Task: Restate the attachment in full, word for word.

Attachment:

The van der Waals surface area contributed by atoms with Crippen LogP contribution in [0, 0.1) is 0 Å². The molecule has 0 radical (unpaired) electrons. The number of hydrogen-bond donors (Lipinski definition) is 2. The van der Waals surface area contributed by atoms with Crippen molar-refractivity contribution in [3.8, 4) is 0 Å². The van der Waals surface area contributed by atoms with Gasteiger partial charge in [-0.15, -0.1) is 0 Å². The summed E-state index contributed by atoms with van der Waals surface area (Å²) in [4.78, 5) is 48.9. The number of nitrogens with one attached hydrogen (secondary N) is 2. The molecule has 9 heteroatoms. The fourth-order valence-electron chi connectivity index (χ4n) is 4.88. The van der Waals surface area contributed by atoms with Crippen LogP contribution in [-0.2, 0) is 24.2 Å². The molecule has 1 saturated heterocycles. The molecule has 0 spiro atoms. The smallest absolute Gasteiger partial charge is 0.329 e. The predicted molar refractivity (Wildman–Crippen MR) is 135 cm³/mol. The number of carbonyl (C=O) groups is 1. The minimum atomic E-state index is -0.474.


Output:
The van der Waals surface area contributed by atoms with Crippen LogP contribution in [0, 0.1) is 0 Å². The molecule has 0 radical (unpaired) electrons. The number of hydrogen-bond donors (Lipinski definition) is 2. The van der Waals surface area contributed by atoms with Crippen molar-refractivity contribution in [3.8, 4) is 0 Å². The van der Waals surface area contributed by atoms with Gasteiger partial charge in [-0.15, -0.1) is 0 Å². The summed E-state index contributed by atoms with van der Waals surface area (Å²) in [4.78, 5) is 48.9. The number of nitrogens with one attached hydrogen (secondary N) is 2. The molecule has 9 heteroatoms. The fourth-order valence-electron chi connectivity index (χ4n) is 4.88. The van der Waals surface area contributed by atoms with Crippen LogP contribution in [-0.2, 0) is 24.2 Å². The molecule has 1 saturated heterocycles. The molecule has 0 spiro atoms. The smallest absolute Gasteiger partial charge is 0.329 e. The predicted molar refractivity (Wildman–Crippen MR) is 135 cm³/mol. The number of carbonyl (C=O) groups is 1. The minimum atomic E-state index is -0.474.